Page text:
Technical writing can be broadly categorised three ways – introductory, reference and developmental. Introductory writing is about introducing the reader to a new subject, hand holding them through the initial steps, and generally taking some of the pressure off learning a new skill. Reference writing is an in-depth look on a particular subject, usually packed full of detail after detail, and can be somewhat dry. Developmental writing is about challenging the reader’s understanding, asking them to work outside of their comfort zone to gain a deeper understanding on a given subject or skill.

7 languages in 7 weeks firmly falls in to the third category. This is designed as a time-pressured tour of seven quite-different languages over a short period of one per week. This is not about building a “hello world” application, nor is it about spending a significant amount of time studying a given language’s string formatting parameters. It’s about being able to grasp new ideas quickly, adapt to new syntaxes and new approaches, and them apply them to take advantage of complex problems, such as the four colour map or solving sudoku.

In short, it’s a mind f**k. Expect at some point to be rocking in the corner, crying softly and asking for your mommy. My personal breakdown point was the last day of Haskell.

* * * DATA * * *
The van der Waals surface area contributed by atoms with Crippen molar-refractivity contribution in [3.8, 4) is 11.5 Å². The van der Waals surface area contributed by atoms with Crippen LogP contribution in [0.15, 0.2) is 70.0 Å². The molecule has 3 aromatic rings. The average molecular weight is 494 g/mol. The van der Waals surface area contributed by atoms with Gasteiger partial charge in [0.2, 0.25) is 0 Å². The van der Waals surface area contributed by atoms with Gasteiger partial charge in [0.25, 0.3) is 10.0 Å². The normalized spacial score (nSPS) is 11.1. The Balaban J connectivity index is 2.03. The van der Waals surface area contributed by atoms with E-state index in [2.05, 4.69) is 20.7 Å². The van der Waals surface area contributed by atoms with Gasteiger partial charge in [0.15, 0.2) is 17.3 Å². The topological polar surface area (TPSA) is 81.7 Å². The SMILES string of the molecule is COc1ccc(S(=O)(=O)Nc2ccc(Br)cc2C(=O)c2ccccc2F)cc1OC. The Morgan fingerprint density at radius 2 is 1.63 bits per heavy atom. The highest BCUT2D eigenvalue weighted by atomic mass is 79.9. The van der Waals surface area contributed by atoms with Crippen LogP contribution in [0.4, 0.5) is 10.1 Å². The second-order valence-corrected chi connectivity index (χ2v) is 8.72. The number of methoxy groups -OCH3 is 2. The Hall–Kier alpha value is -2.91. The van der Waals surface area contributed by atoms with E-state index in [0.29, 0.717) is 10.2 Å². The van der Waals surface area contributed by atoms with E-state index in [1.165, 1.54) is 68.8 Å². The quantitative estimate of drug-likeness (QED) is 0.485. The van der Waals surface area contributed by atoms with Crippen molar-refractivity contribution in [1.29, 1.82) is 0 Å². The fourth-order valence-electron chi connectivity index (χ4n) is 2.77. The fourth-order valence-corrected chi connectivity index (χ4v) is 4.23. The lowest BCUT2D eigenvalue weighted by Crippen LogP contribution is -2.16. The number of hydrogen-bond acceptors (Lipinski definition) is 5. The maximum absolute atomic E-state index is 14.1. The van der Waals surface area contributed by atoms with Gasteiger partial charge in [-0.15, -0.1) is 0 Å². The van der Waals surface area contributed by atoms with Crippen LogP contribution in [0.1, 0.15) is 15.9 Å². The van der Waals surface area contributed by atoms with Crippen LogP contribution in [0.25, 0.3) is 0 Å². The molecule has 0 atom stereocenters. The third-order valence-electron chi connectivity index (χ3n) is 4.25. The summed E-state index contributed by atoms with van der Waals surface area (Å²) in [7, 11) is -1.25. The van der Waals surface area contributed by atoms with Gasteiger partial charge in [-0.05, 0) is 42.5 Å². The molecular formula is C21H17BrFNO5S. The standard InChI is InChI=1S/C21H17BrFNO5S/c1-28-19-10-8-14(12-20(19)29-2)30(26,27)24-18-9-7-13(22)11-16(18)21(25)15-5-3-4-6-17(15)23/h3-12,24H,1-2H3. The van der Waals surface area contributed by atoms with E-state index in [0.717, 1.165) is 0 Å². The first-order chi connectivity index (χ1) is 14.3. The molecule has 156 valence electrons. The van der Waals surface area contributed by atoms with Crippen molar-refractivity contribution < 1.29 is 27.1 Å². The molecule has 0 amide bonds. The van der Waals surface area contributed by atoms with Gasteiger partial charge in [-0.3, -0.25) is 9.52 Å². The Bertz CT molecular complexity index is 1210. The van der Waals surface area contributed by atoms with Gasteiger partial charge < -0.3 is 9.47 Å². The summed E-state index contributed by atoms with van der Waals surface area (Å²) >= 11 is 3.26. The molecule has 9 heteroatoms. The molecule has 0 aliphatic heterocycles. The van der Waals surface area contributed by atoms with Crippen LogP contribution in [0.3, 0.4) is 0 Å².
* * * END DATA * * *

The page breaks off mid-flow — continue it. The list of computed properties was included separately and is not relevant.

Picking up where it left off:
Seven languages over seven weeks is a tough call, but you don’t need to maintain this kind of pace. I’ve had this book on and off my go pile for the past year – in a quiet period I would go back and do the next week’s language. It worked for me.

Personal highlights were playing with Prolog and Erlang, two languages radically different to those I’ve used before. Prolog has stuck with me as something that could be genuinely useful in day to day work, there are implementations designed to be used alongside procedural and oo-languages and I can visualise quite a few use cases already. Haskell I was already familiar with from my uni days, although the approach taken in this book was more aggressive and enlightening than the approach given at uni. I feel as if we covered a whole terms worth of work in the three day period.

In some ways, the strong points were also the weak points. There are times when the author really does leave you floundering like a fish, with a little too little direction to get back on track. However, this title has been around for a while now, and several other people have publicly written about their experiences with the book and shared their code. My unfinished attempts are available on GitHub. Pragmatic Bookshelf also have a forum for the book, although the last post was December 2013.

This is one of the most enlightening books I’ve have the privilege to read (The Pragmatic Programmer also ranks up there) and work through. I know several people who have copies of this book, but haven’t got around to starting on it. Do so. Just find a few hours to kick-start, and then keep revisiting it every so often. If time is a luxury, you don’t need to rush it. It’s still a worthwhile experience.